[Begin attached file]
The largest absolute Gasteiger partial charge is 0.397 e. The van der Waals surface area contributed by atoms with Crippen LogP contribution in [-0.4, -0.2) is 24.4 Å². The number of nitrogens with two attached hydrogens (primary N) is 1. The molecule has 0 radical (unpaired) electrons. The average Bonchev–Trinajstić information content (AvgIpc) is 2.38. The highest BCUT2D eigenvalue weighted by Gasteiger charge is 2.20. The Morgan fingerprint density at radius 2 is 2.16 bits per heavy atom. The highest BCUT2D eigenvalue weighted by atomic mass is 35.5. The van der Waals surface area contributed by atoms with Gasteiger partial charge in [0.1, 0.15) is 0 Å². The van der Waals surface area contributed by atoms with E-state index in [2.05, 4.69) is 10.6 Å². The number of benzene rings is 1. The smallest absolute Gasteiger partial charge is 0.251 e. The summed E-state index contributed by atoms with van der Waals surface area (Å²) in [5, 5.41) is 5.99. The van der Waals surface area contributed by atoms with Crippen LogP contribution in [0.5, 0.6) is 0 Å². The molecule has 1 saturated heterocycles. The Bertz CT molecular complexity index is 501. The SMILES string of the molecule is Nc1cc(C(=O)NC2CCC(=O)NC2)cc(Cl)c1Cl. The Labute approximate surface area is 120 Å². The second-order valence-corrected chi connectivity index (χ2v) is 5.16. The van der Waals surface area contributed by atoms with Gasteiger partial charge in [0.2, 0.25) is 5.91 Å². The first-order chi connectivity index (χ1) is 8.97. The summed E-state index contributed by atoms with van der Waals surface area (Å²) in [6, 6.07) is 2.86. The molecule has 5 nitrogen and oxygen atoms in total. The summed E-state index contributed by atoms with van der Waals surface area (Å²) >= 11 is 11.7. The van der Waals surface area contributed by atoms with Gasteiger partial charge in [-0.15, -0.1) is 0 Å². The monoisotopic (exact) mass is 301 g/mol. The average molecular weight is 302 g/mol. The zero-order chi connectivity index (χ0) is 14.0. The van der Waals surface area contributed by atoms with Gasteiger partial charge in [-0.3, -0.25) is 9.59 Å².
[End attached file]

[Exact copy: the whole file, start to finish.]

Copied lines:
The largest absolute Gasteiger partial charge is 0.397 e. The van der Waals surface area contributed by atoms with Crippen LogP contribution in [-0.4, -0.2) is 24.4 Å². The number of nitrogens with two attached hydrogens (primary N) is 1. The molecule has 0 radical (unpaired) electrons. The average Bonchev–Trinajstić information content (AvgIpc) is 2.38. The highest BCUT2D eigenvalue weighted by Gasteiger charge is 2.20. The Morgan fingerprint density at radius 2 is 2.16 bits per heavy atom. The highest BCUT2D eigenvalue weighted by atomic mass is 35.5. The van der Waals surface area contributed by atoms with Gasteiger partial charge in [0.1, 0.15) is 0 Å². The van der Waals surface area contributed by atoms with E-state index in [2.05, 4.69) is 10.6 Å². The number of benzene rings is 1. The smallest absolute Gasteiger partial charge is 0.251 e. The summed E-state index contributed by atoms with van der Waals surface area (Å²) in [5, 5.41) is 5.99. The van der Waals surface area contributed by atoms with Crippen LogP contribution in [0.5, 0.6) is 0 Å². The molecule has 1 saturated heterocycles. The Bertz CT molecular complexity index is 501. The SMILES string of the molecule is Nc1cc(C(=O)NC2CCC(=O)NC2)cc(Cl)c1Cl. The Labute approximate surface area is 120 Å². The second-order valence-corrected chi connectivity index (χ2v) is 5.16. The van der Waals surface area contributed by atoms with Gasteiger partial charge in [0.2, 0.25) is 5.91 Å². The first-order chi connectivity index (χ1) is 8.97. The summed E-state index contributed by atoms with van der Waals surface area (Å²) in [6, 6.07) is 2.86. The molecule has 5 nitrogen and oxygen atoms in total. The summed E-state index contributed by atoms with van der Waals surface area (Å²) >= 11 is 11.7. The van der Waals surface area contributed by atoms with Gasteiger partial charge in [-0.15, -0.1) is 0 Å². The monoisotopic (exact) mass is 301 g/mol. The average molecular weight is 302 g/mol. The zero-order chi connectivity index (χ0) is 14.0. The van der Waals surface area contributed by atoms with Gasteiger partial charge in [-0.3, -0.25) is 9.59 Å².